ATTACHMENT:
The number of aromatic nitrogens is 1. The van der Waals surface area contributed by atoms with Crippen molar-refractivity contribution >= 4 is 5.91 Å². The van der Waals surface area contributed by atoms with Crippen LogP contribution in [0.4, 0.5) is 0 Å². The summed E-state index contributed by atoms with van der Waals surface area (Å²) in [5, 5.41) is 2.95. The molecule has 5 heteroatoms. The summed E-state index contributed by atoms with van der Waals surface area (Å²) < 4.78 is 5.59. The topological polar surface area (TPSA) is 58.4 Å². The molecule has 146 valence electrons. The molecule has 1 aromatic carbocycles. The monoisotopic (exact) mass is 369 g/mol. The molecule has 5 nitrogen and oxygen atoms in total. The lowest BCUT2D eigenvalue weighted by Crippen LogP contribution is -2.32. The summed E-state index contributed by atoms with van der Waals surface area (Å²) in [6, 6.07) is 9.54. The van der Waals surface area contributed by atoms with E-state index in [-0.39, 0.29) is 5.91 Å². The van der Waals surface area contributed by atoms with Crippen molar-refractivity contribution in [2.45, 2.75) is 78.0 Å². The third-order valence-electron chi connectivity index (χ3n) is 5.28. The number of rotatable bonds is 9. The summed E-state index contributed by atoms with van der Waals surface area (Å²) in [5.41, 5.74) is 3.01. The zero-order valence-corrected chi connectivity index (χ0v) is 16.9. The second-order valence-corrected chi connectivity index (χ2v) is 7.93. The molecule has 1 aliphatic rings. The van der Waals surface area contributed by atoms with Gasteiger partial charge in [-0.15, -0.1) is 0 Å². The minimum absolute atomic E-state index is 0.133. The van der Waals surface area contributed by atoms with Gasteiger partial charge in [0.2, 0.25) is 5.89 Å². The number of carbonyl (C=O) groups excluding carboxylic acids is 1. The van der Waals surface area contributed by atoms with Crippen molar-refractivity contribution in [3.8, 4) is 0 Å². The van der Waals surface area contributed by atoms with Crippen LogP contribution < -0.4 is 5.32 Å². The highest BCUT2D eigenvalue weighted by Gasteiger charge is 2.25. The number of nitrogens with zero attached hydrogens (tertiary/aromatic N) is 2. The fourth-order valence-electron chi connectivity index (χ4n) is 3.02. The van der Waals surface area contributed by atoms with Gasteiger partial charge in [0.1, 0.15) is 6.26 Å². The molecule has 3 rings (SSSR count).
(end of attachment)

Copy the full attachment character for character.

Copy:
The number of aromatic nitrogens is 1. The van der Waals surface area contributed by atoms with Crippen molar-refractivity contribution >= 4 is 5.91 Å². The van der Waals surface area contributed by atoms with Crippen LogP contribution in [0.4, 0.5) is 0 Å². The summed E-state index contributed by atoms with van der Waals surface area (Å²) in [5, 5.41) is 2.95. The molecule has 5 heteroatoms. The summed E-state index contributed by atoms with van der Waals surface area (Å²) < 4.78 is 5.59. The topological polar surface area (TPSA) is 58.4 Å². The molecule has 146 valence electrons. The molecule has 1 aromatic carbocycles. The monoisotopic (exact) mass is 369 g/mol. The molecule has 5 nitrogen and oxygen atoms in total. The lowest BCUT2D eigenvalue weighted by Crippen LogP contribution is -2.32. The summed E-state index contributed by atoms with van der Waals surface area (Å²) in [6, 6.07) is 9.54. The van der Waals surface area contributed by atoms with E-state index in [-0.39, 0.29) is 5.91 Å². The van der Waals surface area contributed by atoms with Crippen molar-refractivity contribution in [2.45, 2.75) is 78.0 Å². The third-order valence-electron chi connectivity index (χ3n) is 5.28. The number of rotatable bonds is 9. The summed E-state index contributed by atoms with van der Waals surface area (Å²) in [5.41, 5.74) is 3.01. The zero-order valence-corrected chi connectivity index (χ0v) is 16.9. The second-order valence-corrected chi connectivity index (χ2v) is 7.93. The molecule has 1 aliphatic rings. The van der Waals surface area contributed by atoms with Gasteiger partial charge in [-0.15, -0.1) is 0 Å². The minimum absolute atomic E-state index is 0.133. The van der Waals surface area contributed by atoms with Gasteiger partial charge in [0.2, 0.25) is 5.89 Å². The number of carbonyl (C=O) groups excluding carboxylic acids is 1. The van der Waals surface area contributed by atoms with Crippen molar-refractivity contribution in [3.8, 4) is 0 Å². The van der Waals surface area contributed by atoms with Crippen LogP contribution < -0.4 is 5.32 Å². The highest BCUT2D eigenvalue weighted by Gasteiger charge is 2.25. The number of nitrogens with zero attached hydrogens (tertiary/aromatic N) is 2. The fourth-order valence-electron chi connectivity index (χ4n) is 3.02. The van der Waals surface area contributed by atoms with Gasteiger partial charge in [0.1, 0.15) is 6.26 Å². The molecule has 3 rings (SSSR count).